• Books: Bury the Chains by Adam Hochschild, Endless War: Hidden Functions of the "war on terror" by David Keen, Capital Vol. 1, Tin Drum by Günter Grass, What is Islam? by Shahab Ahmed, Desiring Arabs by Joseph Massad, Spies, Soldiers and Statesmen by Hazem Kandil, La Condition Humaine by André Malraux, Of Mice and Men by John Steinbeck, Imagined Community by Benedict Anderson, Culture and Imperialism by Edward Said, The Wretched of the Earth by Frantz Fanon, The Richness of Life by Stephen Jay Gould, Children of the Alley by Naguib Mahfouz, The Mass Psychology of Fascism by Wilhelm Reich, Brave New World by Aldous Huxley, 1984 by George Orwell, Noli me Tangere by José Rizal, Age of Extremes by Eric Hobsbawm, ذهنية التحريم لصادق جلال العظم, Karl Marx by Francis Wheen, وليمة لأعشاب البحر لحيدر حيدر, Candide by Voltaire, النزعات المادية في الفلسفة العربية الإسلامية لحسين مروة, Listen Little Man by Wilhelm Reich ..
  • Films: Alexanderplatz by Rainer Fassbinder, Clockwork Orange, Apocalypse Now, The Battle of Algiers, films by P. P. Passolini, Persepolis, Midnight Express, 1984, Papillion, Gangs of New York, Sophie Scholl, Life of Brian, Ivan the Terrble, Battleship Potemkine ...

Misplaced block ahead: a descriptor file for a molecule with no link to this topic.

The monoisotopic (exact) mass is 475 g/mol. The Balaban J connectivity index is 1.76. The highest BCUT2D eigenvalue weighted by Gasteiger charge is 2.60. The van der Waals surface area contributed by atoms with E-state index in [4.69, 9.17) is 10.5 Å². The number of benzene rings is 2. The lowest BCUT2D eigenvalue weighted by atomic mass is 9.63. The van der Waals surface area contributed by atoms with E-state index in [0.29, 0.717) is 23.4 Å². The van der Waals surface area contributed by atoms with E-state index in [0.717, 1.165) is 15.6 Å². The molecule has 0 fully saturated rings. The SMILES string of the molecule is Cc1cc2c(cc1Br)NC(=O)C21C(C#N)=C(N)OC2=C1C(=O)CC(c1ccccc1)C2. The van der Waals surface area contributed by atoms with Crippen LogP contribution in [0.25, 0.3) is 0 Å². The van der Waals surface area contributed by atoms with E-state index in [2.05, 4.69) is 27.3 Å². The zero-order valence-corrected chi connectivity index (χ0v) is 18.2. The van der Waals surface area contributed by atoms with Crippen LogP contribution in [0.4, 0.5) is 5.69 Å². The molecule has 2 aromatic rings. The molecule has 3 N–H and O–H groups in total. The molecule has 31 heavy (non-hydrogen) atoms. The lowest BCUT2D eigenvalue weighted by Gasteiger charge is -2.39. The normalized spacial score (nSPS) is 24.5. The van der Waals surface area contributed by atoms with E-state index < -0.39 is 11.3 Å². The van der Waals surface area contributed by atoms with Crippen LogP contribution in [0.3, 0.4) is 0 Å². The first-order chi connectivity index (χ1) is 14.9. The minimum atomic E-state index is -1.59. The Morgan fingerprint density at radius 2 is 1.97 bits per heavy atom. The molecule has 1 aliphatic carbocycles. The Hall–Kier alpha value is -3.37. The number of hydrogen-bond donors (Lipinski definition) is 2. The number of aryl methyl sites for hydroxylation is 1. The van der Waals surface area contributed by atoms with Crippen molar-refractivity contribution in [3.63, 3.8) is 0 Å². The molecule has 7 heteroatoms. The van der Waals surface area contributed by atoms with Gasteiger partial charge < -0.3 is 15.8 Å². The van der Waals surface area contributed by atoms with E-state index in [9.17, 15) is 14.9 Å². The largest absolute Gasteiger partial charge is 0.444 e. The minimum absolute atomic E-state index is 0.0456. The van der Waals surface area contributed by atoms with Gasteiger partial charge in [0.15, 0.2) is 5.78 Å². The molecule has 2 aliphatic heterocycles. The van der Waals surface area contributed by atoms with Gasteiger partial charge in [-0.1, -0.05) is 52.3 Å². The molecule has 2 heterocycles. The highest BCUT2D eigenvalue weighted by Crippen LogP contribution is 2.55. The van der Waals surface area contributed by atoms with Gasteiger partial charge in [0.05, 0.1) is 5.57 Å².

Thursday, April 19, 2018

I think this is a very good interview.

"And we get our delicate fiction and our sophisticated analysis of identity without mentioning caste, without mentioning Kashmir — the upholding of this nation as the land of Gandhi and yoga and nonviolence, when in fact there has not been a single day since August 15, 1947, when India was declared independent that the Indian Army has not been deployed “within its own borders, against its own people.” Whether it’s Kashmir, Manipur, Nagaland, Mizoram, Hyderabad, Punjab, Goa, Bastar, you know? It’s just a nation that is nailed together by military might, and we try to avoid thinking about it."

Arundhati Roy on literature, India, Kashmir, violence, Ghandi, Dalits, resistance, Obama, Trump, and more

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